Workers’ Compensation

In 2005, the U.S. Department of Labor determined that there are 4.6 injuries per 100 fulltime employees in the workplace.

  • Manufacturing sector – 6.2 injuries per 100
  • Small businesses (1-10 employees) – 2 per 100
  • Mid-sized businesses (50-249 employees) – 5.8 per 100
  • Large businesses (more than 1000 employees) 5.2 per 100

Injured employees require an average of 19 therapy visits (Workers Compensation Research Institute).

The average number of work days lost to secondary to work injuries – 9
Sprains/strains account for 40% of the injuries

A work-related injury results in a loss of $38,000 including wages, productivity loss and medical expenses (National Safety Council, 2005)

The cost of a motor vehicle accident that may occur while an employee is driving to offsite treatment is $20,000-60,000.

The National Safety Council documented that the longer you wait to treat workers’ compensation injuries, the greater the cost.

Personal Injury

In 2003, the Journal of the American Medical Association determined that corporations experience a cost of $60 billion per year due to lost productivity (based on an average of 13% of the workforce experiencing injury.)

Direct and indirect costs are estimated to be $100 billion.

Each injured employee loses approximately 4.6 hours/week secondary to pain, headaches, lower back pain, arthritis etc.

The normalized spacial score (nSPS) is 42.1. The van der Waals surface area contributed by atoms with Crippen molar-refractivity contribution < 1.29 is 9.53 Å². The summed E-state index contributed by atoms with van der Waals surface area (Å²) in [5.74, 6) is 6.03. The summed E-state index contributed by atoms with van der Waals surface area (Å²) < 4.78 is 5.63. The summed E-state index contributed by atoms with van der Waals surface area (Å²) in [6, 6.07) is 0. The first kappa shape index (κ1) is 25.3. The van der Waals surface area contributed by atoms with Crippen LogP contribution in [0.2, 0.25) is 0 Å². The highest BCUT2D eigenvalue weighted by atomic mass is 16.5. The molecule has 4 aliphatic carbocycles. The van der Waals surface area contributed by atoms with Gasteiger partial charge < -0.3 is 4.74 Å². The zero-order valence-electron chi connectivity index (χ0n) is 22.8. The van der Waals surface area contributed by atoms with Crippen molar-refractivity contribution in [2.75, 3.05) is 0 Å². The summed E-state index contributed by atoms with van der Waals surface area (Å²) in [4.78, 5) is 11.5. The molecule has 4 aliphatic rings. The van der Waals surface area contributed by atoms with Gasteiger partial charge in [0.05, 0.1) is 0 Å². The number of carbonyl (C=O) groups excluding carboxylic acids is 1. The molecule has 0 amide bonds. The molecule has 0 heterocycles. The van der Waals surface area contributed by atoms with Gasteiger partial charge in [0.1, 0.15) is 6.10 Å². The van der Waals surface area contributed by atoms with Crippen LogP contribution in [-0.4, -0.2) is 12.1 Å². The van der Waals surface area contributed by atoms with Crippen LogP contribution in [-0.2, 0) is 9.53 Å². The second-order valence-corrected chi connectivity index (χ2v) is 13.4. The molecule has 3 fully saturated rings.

The National Safety Council found that the cost of off-the-job injuries was greater than that of work injuries. Companies that promote off-the-job safety programs such as low back programs or sports injury prevention have fewer workplace injuries.

Onsite Physical Therapy is Effective

Martin Marietta had an onsite physical therapy program from 1982-1993. They concluded that their in-house PT program “produced calculated savings of $8.3 million, a benefit to cost ratio of greater than 9 to 1.” Cost reductions resulted from fewer required visits, less treatment time per visit, reduced absenteeism and decreased travel time. (Evolution of an On-site Industrial PT Program, Journal of Occupational Medicine, Vol. 35, Oct. 1993)

In 1997, a New York company reported that “the mean lost days (MLD) for all 41 patients treated in-house was 140 compared with 489 MLD of 41 patients treated elsewhere.” (The Value of In-House Physical Therapy, Journal of Occupational Medicine, Vol. 39, Apr. 1997)

An onsite PT program at Pfizer generated “an average ROI of 2.38 from 1994-1997 and produced over $590,000 in savings due to the reduction in lost time because of access to onsite services.” These savings were due to reduced claim costs and less lost time from work.

Eli Lilly conducted a study over a 4-year period of their onsite PT program and found a 50% savings in cost per visit and 22% savings due to the decrease in the number of PT visits. (Economic Impact of Onsite Physical Therapy, Journal of Occupational Medicine, Vol. 43, Aug. 2001)

California-based Precare, Inc., an onsite physical therapy company, conducted a 2003 outcome study that documented a:

  • 43% reduction in physical therapy visits
  • 59% reduction in claim cost
  • 50% savings in treatment time due to reduced travel time
  • 70% savings in cost of hours/claim
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